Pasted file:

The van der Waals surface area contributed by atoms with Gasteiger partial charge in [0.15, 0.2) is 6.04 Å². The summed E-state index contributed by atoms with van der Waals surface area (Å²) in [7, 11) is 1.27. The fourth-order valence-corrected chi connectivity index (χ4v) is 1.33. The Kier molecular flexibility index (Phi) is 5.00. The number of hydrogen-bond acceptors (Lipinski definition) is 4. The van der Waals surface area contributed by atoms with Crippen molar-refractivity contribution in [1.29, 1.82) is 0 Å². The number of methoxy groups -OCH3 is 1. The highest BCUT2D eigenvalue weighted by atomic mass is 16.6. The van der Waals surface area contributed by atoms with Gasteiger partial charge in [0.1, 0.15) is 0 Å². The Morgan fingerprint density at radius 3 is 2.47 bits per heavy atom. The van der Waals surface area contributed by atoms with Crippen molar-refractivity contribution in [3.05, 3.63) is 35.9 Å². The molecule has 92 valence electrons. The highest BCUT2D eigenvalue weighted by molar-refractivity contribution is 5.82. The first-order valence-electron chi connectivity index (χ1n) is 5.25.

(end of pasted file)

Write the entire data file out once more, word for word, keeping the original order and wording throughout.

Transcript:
The van der Waals surface area contributed by atoms with Gasteiger partial charge in [0.15, 0.2) is 6.04 Å². The summed E-state index contributed by atoms with van der Waals surface area (Å²) in [7, 11) is 1.27. The fourth-order valence-corrected chi connectivity index (χ4v) is 1.33. The Kier molecular flexibility index (Phi) is 5.00. The number of hydrogen-bond acceptors (Lipinski definition) is 4. The van der Waals surface area contributed by atoms with Crippen molar-refractivity contribution in [1.29, 1.82) is 0 Å². The number of methoxy groups -OCH3 is 1. The highest BCUT2D eigenvalue weighted by atomic mass is 16.6. The van der Waals surface area contributed by atoms with Gasteiger partial charge in [0.1, 0.15) is 0 Å². The Morgan fingerprint density at radius 3 is 2.47 bits per heavy atom. The van der Waals surface area contributed by atoms with Crippen molar-refractivity contribution in [3.05, 3.63) is 35.9 Å². The molecule has 92 valence electrons. The highest BCUT2D eigenvalue weighted by molar-refractivity contribution is 5.82. The first-order valence-electron chi connectivity index (χ1n) is 5.25.